Thursday, October 18, 2007

Tropa de Elite and Piracy

In a country where the minimum wage is $180 per month and the theatre costs $7, street DVD-R dealers (known here as the "camelos") are a cultural force. They're everywhere and there's something so exuberant about it; when an ad campaign against piracy launched, the cheesy ads cropped up at the beginnings of pirate DVDs within days. Just for kicks.

Entire musical genres like Tecnobrega depend on this network for distribution. Musicians make money--pretty good money--affiliating with party promoters who use the songs to market big street parties.* Banda Calypso grew out of the Tecnobrega scene into a national pop sensation; their recent release will be the first (I've heard) that they didn't themselves hand directly to a street CD duplicator as soon as it was done.

So if piracy could launch a band into superstardom, it was only a matter of time before it launched its first movie. Tropa de Elite was the movie.

A workprint leaked 8 weeks before the release from a subtitling shop that was preparing the English version (dude was later fired). The cameloes went to work, pushing the general theme "Get it now because the Policia Militar is gonna ban it!" There were some half-assed machinations to censor the movie and harass filmmakers, but even if it was only partly true, it was the perfect hook.

The strongest promotion was from word of mouth. It was like a nuclear reaction, everybody was talking about this movie. I was at a barbecue with a bunch of Policia Militar a few weeks before, and they'd all seen it, some dozens of times. If you saw the movie, you talked about it. The NY Times quotes an estimate that 11.5 million people saw the film before the release. One of the police at the barbecue told me "when this film comes out in theatres, nobody's going to watch it!".

"No way," I responded, "It is going to explode."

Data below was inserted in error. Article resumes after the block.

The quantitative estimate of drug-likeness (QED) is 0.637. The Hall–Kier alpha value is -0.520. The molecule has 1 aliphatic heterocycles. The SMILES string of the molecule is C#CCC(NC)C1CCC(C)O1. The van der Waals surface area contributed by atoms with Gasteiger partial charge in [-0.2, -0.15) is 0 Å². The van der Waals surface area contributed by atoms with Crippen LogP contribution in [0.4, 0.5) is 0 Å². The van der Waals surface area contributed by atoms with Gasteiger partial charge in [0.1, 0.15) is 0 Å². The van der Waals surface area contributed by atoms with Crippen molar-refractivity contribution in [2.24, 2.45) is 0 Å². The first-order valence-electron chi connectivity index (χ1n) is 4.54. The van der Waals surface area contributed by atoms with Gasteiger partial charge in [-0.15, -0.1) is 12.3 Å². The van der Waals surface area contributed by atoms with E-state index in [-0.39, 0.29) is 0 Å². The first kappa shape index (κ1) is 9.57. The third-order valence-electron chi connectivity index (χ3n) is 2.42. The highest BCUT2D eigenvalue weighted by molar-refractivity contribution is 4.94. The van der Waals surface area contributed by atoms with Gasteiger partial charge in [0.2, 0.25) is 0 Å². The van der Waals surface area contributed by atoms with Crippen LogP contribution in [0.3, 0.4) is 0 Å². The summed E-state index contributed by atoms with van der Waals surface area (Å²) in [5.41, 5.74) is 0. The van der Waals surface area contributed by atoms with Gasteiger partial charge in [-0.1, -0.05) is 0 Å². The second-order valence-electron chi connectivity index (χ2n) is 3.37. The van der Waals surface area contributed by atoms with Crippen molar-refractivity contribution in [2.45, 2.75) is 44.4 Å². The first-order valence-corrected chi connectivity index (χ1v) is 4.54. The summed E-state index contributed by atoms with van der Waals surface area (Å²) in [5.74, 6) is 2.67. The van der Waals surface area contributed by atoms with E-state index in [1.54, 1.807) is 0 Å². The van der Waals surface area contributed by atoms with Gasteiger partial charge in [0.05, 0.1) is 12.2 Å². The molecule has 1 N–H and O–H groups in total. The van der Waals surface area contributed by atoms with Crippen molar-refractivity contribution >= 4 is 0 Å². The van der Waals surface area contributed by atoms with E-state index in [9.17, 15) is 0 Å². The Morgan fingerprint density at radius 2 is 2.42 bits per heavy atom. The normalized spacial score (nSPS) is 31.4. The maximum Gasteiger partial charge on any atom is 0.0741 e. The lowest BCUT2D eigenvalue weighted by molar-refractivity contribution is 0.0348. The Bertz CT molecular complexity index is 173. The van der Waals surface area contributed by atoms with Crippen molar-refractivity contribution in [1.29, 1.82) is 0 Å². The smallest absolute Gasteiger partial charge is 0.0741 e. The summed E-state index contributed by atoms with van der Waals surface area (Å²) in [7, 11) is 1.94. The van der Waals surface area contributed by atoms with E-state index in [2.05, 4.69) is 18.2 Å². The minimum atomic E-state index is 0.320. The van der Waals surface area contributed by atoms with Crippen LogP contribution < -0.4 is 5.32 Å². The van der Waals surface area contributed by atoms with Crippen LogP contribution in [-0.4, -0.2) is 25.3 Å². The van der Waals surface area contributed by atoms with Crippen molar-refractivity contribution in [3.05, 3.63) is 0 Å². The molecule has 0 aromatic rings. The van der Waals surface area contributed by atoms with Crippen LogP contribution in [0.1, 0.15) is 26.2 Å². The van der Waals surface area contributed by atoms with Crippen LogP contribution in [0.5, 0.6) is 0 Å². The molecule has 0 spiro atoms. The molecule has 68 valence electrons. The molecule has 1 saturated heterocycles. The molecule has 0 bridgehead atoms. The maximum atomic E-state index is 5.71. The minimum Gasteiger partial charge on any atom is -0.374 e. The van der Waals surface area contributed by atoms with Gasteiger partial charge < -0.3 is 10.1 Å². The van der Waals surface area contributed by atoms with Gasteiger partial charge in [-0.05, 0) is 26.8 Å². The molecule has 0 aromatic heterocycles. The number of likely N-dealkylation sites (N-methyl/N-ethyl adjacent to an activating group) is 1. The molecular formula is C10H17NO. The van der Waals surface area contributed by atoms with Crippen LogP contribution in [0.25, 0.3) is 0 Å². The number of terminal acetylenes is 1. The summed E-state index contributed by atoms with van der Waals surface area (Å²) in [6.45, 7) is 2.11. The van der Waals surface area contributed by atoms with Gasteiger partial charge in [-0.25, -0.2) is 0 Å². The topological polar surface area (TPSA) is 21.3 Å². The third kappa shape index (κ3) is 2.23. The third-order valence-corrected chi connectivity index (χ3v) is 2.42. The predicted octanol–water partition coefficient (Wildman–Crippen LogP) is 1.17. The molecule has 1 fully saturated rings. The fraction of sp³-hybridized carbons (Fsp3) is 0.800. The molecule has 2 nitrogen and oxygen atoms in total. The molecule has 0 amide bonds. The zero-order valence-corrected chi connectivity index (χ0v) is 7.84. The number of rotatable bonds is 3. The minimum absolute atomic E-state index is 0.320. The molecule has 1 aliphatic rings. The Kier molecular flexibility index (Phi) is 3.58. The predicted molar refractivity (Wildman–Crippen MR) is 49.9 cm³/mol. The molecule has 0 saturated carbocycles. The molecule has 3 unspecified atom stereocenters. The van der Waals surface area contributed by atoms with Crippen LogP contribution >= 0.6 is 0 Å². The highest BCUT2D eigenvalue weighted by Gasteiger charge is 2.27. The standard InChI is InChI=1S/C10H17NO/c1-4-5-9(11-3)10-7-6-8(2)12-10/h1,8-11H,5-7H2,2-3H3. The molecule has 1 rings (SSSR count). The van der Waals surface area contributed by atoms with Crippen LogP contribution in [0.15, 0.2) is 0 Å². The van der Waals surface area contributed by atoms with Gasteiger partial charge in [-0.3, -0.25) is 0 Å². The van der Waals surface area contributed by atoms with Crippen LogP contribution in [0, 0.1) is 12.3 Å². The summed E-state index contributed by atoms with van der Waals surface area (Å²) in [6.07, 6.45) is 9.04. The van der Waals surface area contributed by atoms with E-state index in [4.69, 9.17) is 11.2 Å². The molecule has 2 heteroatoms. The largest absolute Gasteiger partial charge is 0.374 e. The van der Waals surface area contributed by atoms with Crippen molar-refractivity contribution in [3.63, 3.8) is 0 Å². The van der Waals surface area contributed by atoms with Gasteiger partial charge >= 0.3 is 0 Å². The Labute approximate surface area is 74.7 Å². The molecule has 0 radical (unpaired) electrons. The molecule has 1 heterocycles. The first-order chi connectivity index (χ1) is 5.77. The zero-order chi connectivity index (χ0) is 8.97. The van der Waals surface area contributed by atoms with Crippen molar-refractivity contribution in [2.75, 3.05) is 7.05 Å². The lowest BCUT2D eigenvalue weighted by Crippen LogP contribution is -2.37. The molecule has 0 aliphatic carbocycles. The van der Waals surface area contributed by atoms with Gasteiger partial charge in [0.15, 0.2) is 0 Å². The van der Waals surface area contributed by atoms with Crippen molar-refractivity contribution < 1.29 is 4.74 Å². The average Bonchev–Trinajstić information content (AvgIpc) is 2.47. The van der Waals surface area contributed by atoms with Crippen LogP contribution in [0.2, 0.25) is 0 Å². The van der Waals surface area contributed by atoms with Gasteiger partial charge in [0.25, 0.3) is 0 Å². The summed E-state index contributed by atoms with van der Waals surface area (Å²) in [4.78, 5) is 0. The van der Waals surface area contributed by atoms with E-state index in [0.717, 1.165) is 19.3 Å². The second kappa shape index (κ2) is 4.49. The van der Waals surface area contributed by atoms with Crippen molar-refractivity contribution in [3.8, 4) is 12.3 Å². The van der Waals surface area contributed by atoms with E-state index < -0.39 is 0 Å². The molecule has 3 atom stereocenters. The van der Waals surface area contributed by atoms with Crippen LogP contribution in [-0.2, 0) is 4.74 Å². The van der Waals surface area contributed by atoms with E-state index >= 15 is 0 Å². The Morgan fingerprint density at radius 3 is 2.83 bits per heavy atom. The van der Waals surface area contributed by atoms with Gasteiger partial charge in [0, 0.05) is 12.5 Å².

And it did. Broke records in the first weekend in Rio / Sao Paolo, and broke records nationwide.

We watched an interview with Padilha last week and somebody asked him about piracy. Without blinking, he fires back, "I think it's awful". Everybody in the room groans.

...

* Tecnobrega is like reggaeton with more of a 80s synth sound and Sun Ra's fascination with space (the DJ booths are pyrotechnic-laden spaceships that ascend on hydraulics at climactic moments during the night). Many of the songs are "homanagens" (literally, homages) about how awesome a certain promoter is. You get a lot of songs like a synthed-out version of "Crazy" by Gnarl's Barkley singing about how awesome the outfit Principe Negro ("Prince Black") is. Principe Naaaaaaaay-groo! You get the picture.

2 comments:

ninajp87 said...

First of all, it's Sao Paulo, not Sao Paolo, learn how to spell. Second, technobrega is nothing like reggaeton, because reggaeton is hip-hop mixed wit latin sound like cumbia and bachata. And third of all, if Brazil is such a bad place why you keep writing so much about it?! Move on, it's a movie, it's a GREAT movie wich's point is to show how corruption is not only in one social secssion, like the favelas or the politics, the police, the rich people and even us citizens are involved in it. Jose Padilhas point was to show how the cops keep being corrupt because for some people that's convenient, and how that needs to stop. But obviously you as a north american can't see past your bellybutton. You need to get out more...

The Alfafa Mafia said...

Shouldn't the owners of the film choose whether or not to release their own product for free? Radiohead have done that with their album. Piracy doesn't offer the artist any choice.